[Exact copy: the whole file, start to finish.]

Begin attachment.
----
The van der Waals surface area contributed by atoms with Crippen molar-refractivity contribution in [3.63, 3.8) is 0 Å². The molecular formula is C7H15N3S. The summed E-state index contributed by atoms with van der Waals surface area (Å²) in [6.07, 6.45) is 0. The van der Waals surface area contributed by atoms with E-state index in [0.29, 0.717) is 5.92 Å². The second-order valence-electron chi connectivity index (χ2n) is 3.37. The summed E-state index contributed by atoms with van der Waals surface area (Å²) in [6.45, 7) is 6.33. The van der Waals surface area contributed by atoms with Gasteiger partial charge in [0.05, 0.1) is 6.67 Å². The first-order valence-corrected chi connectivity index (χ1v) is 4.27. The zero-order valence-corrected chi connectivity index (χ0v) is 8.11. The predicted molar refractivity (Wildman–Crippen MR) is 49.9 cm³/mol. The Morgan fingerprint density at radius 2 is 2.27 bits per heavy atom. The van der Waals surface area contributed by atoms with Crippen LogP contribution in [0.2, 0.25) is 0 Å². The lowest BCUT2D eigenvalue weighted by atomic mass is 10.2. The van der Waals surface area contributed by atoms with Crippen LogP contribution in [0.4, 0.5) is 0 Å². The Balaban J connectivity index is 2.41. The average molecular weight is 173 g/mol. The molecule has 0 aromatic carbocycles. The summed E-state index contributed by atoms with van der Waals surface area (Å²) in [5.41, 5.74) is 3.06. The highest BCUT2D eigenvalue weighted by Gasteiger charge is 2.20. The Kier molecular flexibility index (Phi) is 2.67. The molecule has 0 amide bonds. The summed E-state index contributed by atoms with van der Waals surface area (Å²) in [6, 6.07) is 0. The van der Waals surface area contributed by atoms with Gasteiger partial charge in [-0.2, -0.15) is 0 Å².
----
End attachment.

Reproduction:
The van der Waals surface area contributed by atoms with Crippen molar-refractivity contribution in [3.63, 3.8) is 0 Å². The molecular formula is C7H15N3S. The summed E-state index contributed by atoms with van der Waals surface area (Å²) in [6.07, 6.45) is 0. The van der Waals surface area contributed by atoms with E-state index in [0.29, 0.717) is 5.92 Å². The second-order valence-electron chi connectivity index (χ2n) is 3.37. The summed E-state index contributed by atoms with van der Waals surface area (Å²) in [6.45, 7) is 6.33. The van der Waals surface area contributed by atoms with Gasteiger partial charge in [0.05, 0.1) is 6.67 Å². The first-order valence-corrected chi connectivity index (χ1v) is 4.27. The zero-order valence-corrected chi connectivity index (χ0v) is 8.11. The predicted molar refractivity (Wildman–Crippen MR) is 49.9 cm³/mol. The Morgan fingerprint density at radius 2 is 2.27 bits per heavy atom. The van der Waals surface area contributed by atoms with Crippen LogP contribution in [0.2, 0.25) is 0 Å². The lowest BCUT2D eigenvalue weighted by atomic mass is 10.2. The van der Waals surface area contributed by atoms with Crippen LogP contribution in [0.4, 0.5) is 0 Å². The Balaban J connectivity index is 2.41. The average molecular weight is 173 g/mol. The molecule has 0 aromatic carbocycles. The summed E-state index contributed by atoms with van der Waals surface area (Å²) in [5.41, 5.74) is 3.06. The highest BCUT2D eigenvalue weighted by Gasteiger charge is 2.20. The Kier molecular flexibility index (Phi) is 2.67. The molecule has 0 amide bonds. The summed E-state index contributed by atoms with van der Waals surface area (Å²) in [6, 6.07) is 0. The van der Waals surface area contributed by atoms with Gasteiger partial charge in [-0.2, -0.15) is 0 Å².